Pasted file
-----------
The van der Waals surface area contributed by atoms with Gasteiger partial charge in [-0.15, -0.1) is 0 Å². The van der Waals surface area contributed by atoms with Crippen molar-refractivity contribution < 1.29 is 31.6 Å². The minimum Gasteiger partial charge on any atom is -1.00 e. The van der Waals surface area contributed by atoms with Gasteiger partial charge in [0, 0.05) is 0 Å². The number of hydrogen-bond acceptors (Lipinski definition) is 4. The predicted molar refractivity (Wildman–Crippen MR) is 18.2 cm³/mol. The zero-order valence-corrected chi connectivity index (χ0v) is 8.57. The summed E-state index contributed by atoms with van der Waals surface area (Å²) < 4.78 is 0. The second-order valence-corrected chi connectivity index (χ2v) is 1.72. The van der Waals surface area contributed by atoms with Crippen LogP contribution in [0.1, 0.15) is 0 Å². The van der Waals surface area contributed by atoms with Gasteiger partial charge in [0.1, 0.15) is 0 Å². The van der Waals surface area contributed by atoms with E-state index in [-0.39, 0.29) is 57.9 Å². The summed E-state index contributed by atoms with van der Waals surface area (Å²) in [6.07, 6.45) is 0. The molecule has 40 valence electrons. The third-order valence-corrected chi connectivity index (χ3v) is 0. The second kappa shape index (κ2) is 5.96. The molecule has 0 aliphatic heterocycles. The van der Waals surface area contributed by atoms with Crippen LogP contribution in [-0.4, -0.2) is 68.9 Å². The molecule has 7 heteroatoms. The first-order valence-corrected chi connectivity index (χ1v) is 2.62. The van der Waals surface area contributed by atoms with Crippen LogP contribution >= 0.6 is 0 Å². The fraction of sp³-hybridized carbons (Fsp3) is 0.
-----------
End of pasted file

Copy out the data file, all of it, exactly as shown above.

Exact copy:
The van der Waals surface area contributed by atoms with Gasteiger partial charge in [-0.15, -0.1) is 0 Å². The van der Waals surface area contributed by atoms with Crippen molar-refractivity contribution < 1.29 is 31.6 Å². The minimum Gasteiger partial charge on any atom is -1.00 e. The van der Waals surface area contributed by atoms with Gasteiger partial charge in [0, 0.05) is 0 Å². The number of hydrogen-bond acceptors (Lipinski definition) is 4. The predicted molar refractivity (Wildman–Crippen MR) is 18.2 cm³/mol. The zero-order valence-corrected chi connectivity index (χ0v) is 8.57. The summed E-state index contributed by atoms with van der Waals surface area (Å²) < 4.78 is 0. The second-order valence-corrected chi connectivity index (χ2v) is 1.72. The van der Waals surface area contributed by atoms with Crippen LogP contribution in [0.1, 0.15) is 0 Å². The van der Waals surface area contributed by atoms with Gasteiger partial charge in [0.1, 0.15) is 0 Å². The van der Waals surface area contributed by atoms with E-state index in [-0.39, 0.29) is 57.9 Å². The summed E-state index contributed by atoms with van der Waals surface area (Å²) in [6.07, 6.45) is 0. The molecule has 40 valence electrons. The third-order valence-corrected chi connectivity index (χ3v) is 0. The second kappa shape index (κ2) is 5.96. The molecule has 0 aliphatic heterocycles. The van der Waals surface area contributed by atoms with Crippen LogP contribution in [-0.4, -0.2) is 68.9 Å². The molecule has 7 heteroatoms. The first-order valence-corrected chi connectivity index (χ1v) is 2.62. The van der Waals surface area contributed by atoms with Crippen LogP contribution >= 0.6 is 0 Å². The fraction of sp³-hybridized carbons (Fsp3) is 0.